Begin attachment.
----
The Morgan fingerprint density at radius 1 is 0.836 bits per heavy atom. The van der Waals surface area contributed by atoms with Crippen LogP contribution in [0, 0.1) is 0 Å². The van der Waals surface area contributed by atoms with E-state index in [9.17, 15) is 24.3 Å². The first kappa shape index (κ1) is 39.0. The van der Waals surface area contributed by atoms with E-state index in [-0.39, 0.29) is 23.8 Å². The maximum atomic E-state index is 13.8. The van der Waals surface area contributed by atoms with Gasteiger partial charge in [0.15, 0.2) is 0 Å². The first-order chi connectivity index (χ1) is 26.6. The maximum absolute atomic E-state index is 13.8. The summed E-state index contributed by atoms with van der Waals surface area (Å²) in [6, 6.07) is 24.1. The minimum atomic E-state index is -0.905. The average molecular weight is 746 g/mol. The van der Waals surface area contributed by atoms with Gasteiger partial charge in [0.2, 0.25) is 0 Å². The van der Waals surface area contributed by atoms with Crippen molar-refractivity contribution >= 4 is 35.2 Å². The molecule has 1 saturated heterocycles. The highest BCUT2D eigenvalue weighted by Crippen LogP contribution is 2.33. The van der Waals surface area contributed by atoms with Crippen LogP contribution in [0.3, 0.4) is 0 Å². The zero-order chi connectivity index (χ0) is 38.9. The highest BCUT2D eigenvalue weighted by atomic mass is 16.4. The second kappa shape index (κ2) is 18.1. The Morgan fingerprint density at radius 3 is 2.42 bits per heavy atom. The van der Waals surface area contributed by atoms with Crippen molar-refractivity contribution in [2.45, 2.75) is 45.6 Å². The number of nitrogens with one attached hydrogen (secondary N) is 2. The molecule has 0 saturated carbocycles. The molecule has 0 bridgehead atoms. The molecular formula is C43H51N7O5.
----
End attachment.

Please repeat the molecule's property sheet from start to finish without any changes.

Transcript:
The Morgan fingerprint density at radius 1 is 0.836 bits per heavy atom. The van der Waals surface area contributed by atoms with Crippen LogP contribution in [0, 0.1) is 0 Å². The van der Waals surface area contributed by atoms with E-state index in [9.17, 15) is 24.3 Å². The first kappa shape index (κ1) is 39.0. The van der Waals surface area contributed by atoms with E-state index in [-0.39, 0.29) is 23.8 Å². The maximum atomic E-state index is 13.8. The van der Waals surface area contributed by atoms with Gasteiger partial charge in [0.15, 0.2) is 0 Å². The first-order chi connectivity index (χ1) is 26.6. The maximum absolute atomic E-state index is 13.8. The summed E-state index contributed by atoms with van der Waals surface area (Å²) in [6, 6.07) is 24.1. The minimum atomic E-state index is -0.905. The average molecular weight is 746 g/mol. The van der Waals surface area contributed by atoms with Gasteiger partial charge in [0.2, 0.25) is 0 Å². The van der Waals surface area contributed by atoms with Crippen molar-refractivity contribution >= 4 is 35.2 Å². The molecule has 1 saturated heterocycles. The highest BCUT2D eigenvalue weighted by Crippen LogP contribution is 2.33. The van der Waals surface area contributed by atoms with Crippen LogP contribution in [0.3, 0.4) is 0 Å². The zero-order chi connectivity index (χ0) is 38.9. The highest BCUT2D eigenvalue weighted by atomic mass is 16.4. The second kappa shape index (κ2) is 18.1. The Morgan fingerprint density at radius 3 is 2.42 bits per heavy atom. The van der Waals surface area contributed by atoms with Crippen molar-refractivity contribution in [2.45, 2.75) is 45.6 Å². The number of nitrogens with one attached hydrogen (secondary N) is 2. The molecule has 0 saturated carbocycles. The molecule has 0 bridgehead atoms. The molecular formula is C43H51N7O5.